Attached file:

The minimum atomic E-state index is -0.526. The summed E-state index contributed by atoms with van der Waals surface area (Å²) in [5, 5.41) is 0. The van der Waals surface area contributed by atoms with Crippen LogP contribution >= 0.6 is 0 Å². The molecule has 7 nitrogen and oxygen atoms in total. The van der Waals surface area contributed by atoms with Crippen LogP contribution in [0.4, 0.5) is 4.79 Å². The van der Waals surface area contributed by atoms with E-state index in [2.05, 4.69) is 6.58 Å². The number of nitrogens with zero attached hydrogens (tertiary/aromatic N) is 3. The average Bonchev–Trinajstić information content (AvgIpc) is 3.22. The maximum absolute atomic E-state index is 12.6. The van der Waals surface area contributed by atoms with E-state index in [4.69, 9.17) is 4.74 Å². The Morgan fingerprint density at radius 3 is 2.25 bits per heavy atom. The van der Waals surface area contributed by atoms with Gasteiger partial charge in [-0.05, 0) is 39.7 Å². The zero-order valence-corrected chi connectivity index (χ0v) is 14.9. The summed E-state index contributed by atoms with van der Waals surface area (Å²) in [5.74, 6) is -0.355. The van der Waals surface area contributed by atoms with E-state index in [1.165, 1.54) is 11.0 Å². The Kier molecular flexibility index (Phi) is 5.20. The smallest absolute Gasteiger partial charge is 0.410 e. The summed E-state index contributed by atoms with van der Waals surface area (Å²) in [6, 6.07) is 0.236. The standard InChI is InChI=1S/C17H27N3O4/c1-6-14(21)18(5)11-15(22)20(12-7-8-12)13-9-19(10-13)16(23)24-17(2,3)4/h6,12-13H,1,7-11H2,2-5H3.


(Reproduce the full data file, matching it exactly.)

The minimum atomic E-state index is -0.526. The summed E-state index contributed by atoms with van der Waals surface area (Å²) in [5, 5.41) is 0. The van der Waals surface area contributed by atoms with Crippen LogP contribution >= 0.6 is 0 Å². The molecule has 7 nitrogen and oxygen atoms in total. The van der Waals surface area contributed by atoms with Crippen LogP contribution in [0.4, 0.5) is 4.79 Å². The van der Waals surface area contributed by atoms with E-state index in [2.05, 4.69) is 6.58 Å². The number of nitrogens with zero attached hydrogens (tertiary/aromatic N) is 3. The average Bonchev–Trinajstić information content (AvgIpc) is 3.22. The maximum absolute atomic E-state index is 12.6. The van der Waals surface area contributed by atoms with E-state index in [4.69, 9.17) is 4.74 Å². The Morgan fingerprint density at radius 3 is 2.25 bits per heavy atom. The van der Waals surface area contributed by atoms with Gasteiger partial charge in [-0.05, 0) is 39.7 Å². The zero-order valence-corrected chi connectivity index (χ0v) is 14.9. The summed E-state index contributed by atoms with van der Waals surface area (Å²) in [5.74, 6) is -0.355. The van der Waals surface area contributed by atoms with E-state index in [1.165, 1.54) is 11.0 Å². The Kier molecular flexibility index (Phi) is 5.20. The smallest absolute Gasteiger partial charge is 0.410 e. The summed E-state index contributed by atoms with van der Waals surface area (Å²) in [6, 6.07) is 0.236. The standard InChI is InChI=1S/C17H27N3O4/c1-6-14(21)18(5)11-15(22)20(12-7-8-12)13-9-19(10-13)16(23)24-17(2,3)4/h6,12-13H,1,7-11H2,2-5H3.